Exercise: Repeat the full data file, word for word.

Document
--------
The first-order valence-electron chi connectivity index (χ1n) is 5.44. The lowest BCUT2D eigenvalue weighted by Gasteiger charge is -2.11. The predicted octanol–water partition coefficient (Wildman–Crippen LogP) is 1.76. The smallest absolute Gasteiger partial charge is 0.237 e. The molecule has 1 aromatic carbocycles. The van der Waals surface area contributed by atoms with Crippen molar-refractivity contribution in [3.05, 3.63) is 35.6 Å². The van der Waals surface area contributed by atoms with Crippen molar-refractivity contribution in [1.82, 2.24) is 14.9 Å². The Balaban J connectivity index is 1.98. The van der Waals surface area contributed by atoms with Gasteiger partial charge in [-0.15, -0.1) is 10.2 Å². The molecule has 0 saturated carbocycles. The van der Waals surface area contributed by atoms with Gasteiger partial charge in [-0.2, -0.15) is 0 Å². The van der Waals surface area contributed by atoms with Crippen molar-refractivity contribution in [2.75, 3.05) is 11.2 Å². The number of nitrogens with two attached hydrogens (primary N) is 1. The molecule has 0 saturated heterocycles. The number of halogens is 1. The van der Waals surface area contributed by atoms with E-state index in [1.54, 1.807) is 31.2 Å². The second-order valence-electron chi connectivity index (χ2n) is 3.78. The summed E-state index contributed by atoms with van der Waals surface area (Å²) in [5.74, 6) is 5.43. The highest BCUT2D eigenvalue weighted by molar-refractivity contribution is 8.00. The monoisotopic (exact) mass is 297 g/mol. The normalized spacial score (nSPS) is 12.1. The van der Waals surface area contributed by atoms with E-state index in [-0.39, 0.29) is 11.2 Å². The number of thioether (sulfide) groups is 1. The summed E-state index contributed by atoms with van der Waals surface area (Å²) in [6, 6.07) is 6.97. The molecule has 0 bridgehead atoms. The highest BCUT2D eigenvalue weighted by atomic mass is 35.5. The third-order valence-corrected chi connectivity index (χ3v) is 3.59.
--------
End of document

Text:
The first-order valence-electron chi connectivity index (χ1n) is 5.44. The lowest BCUT2D eigenvalue weighted by Gasteiger charge is -2.11. The predicted octanol–water partition coefficient (Wildman–Crippen LogP) is 1.76. The smallest absolute Gasteiger partial charge is 0.237 e. The molecule has 1 aromatic carbocycles. The van der Waals surface area contributed by atoms with Crippen molar-refractivity contribution in [3.05, 3.63) is 35.6 Å². The van der Waals surface area contributed by atoms with Crippen molar-refractivity contribution in [1.82, 2.24) is 14.9 Å². The Balaban J connectivity index is 1.98. The van der Waals surface area contributed by atoms with Gasteiger partial charge in [-0.15, -0.1) is 10.2 Å². The molecule has 0 saturated carbocycles. The van der Waals surface area contributed by atoms with Gasteiger partial charge in [-0.2, -0.15) is 0 Å². The van der Waals surface area contributed by atoms with Crippen molar-refractivity contribution in [2.75, 3.05) is 11.2 Å². The number of nitrogens with two attached hydrogens (primary N) is 1. The molecule has 0 saturated heterocycles. The number of halogens is 1. The van der Waals surface area contributed by atoms with E-state index in [1.54, 1.807) is 31.2 Å². The second-order valence-electron chi connectivity index (χ2n) is 3.78. The summed E-state index contributed by atoms with van der Waals surface area (Å²) in [5.74, 6) is 5.43. The highest BCUT2D eigenvalue weighted by molar-refractivity contribution is 8.00. The monoisotopic (exact) mass is 297 g/mol. The normalized spacial score (nSPS) is 12.1. The van der Waals surface area contributed by atoms with E-state index in [-0.39, 0.29) is 11.2 Å². The number of thioether (sulfide) groups is 1. The summed E-state index contributed by atoms with van der Waals surface area (Å²) in [6, 6.07) is 6.97. The molecule has 0 bridgehead atoms. The highest BCUT2D eigenvalue weighted by atomic mass is 35.5. The third-order valence-corrected chi connectivity index (χ3v) is 3.59.